• Well ....to be honest,it's millions of phones and that's just the flagship model and .....er.....a phone company,and not just a phone company but Nokia,the top phone company,......since we're keeping it real 
  • Hello all,   Liston, I am Sean Nave, a man who did not know what to do with my life, so I drifted through life, working and going to school, until I got into title insurance. Not exactly what I wanted, and I was studying computer science, of and on for 15 years. That was 13 years ago, now I have a traumatic brain injury on top of all this.   I had mild cerebral palsy, since I was born on Mount Carmel, Haifa, in Israel, to Romanian parents, and came to the United States in 1980. It took me four years to speak English again after my accident, and another six until it has become a main language again.   I am 39, and now that I am walking and doing things again. (though not what most “normal” people would consider work). I am now ready to return to school, along with therapy in 2018 – 19.   I will be 40 when I start again, and I pity those of you that worry about how the CEO works. How about all of you examine your life to mine, instead of examining Mr. Nadella.      
  • This is such an insightful article not only in leadership, but, in recognition of the disabled.  I am a mother of a disabled adult and I know how much my daughter has helped to mold me into who I am today.  I do hope the Airline industry will take note and try to make (much needed) changes to airplanes.  It is horrible for the disabled to fly from one destination to another - take for example the bathrooms, the abled-body can barely fit into one.  There is absolutely no consideration for the disabled.  With all the new technology, the airline industry needs to partner and/or collaborate with the tech industry in coming up with a solution (soon)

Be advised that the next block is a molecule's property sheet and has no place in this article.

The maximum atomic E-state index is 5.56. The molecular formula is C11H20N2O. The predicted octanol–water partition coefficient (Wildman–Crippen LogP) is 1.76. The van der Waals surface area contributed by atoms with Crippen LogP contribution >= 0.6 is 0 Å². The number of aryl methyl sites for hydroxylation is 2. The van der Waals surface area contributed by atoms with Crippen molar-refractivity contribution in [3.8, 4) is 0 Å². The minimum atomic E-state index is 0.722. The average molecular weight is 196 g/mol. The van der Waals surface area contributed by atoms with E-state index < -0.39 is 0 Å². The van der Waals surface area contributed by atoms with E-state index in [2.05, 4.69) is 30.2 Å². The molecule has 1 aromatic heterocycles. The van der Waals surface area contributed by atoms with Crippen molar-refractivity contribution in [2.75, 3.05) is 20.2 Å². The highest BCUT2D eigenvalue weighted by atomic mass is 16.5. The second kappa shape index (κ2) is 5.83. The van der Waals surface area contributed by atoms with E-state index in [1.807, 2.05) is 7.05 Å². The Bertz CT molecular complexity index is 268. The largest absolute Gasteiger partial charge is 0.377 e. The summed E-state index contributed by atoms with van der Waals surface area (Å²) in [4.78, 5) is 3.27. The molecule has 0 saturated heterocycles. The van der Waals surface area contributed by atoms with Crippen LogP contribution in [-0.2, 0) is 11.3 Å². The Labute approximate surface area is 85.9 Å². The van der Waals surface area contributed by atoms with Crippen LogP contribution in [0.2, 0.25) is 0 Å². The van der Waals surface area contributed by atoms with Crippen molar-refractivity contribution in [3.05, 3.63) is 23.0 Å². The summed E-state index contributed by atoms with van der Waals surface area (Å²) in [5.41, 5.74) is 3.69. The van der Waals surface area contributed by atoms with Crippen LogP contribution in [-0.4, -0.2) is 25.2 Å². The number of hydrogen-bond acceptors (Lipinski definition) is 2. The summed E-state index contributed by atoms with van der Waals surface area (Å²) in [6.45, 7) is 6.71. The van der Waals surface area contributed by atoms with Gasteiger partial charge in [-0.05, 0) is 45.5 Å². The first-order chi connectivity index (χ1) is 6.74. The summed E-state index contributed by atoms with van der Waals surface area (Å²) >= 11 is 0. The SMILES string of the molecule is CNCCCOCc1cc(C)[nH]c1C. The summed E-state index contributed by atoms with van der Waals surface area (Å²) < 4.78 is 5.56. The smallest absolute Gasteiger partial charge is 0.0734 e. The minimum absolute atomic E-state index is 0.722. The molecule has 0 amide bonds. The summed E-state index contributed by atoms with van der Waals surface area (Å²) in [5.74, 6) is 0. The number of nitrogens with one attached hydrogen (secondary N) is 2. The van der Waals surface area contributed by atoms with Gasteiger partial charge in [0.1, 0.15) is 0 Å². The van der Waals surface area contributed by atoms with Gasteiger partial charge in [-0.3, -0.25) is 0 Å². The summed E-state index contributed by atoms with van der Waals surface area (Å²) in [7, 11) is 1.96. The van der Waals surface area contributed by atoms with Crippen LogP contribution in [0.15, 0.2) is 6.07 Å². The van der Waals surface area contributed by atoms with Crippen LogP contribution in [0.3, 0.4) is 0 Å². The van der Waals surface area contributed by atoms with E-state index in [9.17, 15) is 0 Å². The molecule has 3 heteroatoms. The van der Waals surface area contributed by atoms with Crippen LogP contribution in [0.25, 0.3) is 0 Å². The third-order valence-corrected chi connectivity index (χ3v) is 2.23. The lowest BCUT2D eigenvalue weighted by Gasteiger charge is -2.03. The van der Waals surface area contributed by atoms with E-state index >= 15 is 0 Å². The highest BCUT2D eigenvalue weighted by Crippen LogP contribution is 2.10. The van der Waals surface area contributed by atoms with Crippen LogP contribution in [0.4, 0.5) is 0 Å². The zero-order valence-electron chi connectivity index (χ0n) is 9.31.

• There are certainly a number of things the Airline Industry could improve for everyone, however the space you are looking for is not likely to be an area that will change.  Everybody needs to accept the limitations of airlines -- the more changes you demand to serve in your lifetime, the more the use of a plane gets priced out of reach for most.
  • Now it it reads  right, and you need a close. 
  • disabilities come in all forms and sizes. people don't realize how it can affect the family. There are those of us who our legs, arms and everything else works great but we are dependent on modern medicine to live day to day.
    when you have breathing problems or diabetes, it takes a toll on the body. we of all problems, I feel, are stronger in some ways than the 'normal' person. (Depending upon how much support you get growing up).
    Like everyone else, we are limited by what we are taught threw life and we can either have a good like or we can wallow around in self pitty. (That is not accepted in my family).
    Face life with the challenge it gave you and look it in the face and declare "You are not going to defeat me, I will defeat you!"
  • Jason, maybe "someone who is wheelchair bound" should be something like "someone who uses a wheelchair".  I have CP and use a wheelchair. We don't like having a disability, but our chairs give us mobility which is a good thing.
  • Good feedback. Thank you. I'm sorry, didn't mean to offend.
  • I'm a wheelchair user, and I'm not affended by that term (but maybe that's just me).  There's a nuance - I've used the term bound or confined because I can't get around without my wheelchair.  There are other wheelchair users that can get around a little without needing it all the time, and wheelchair user may apply there.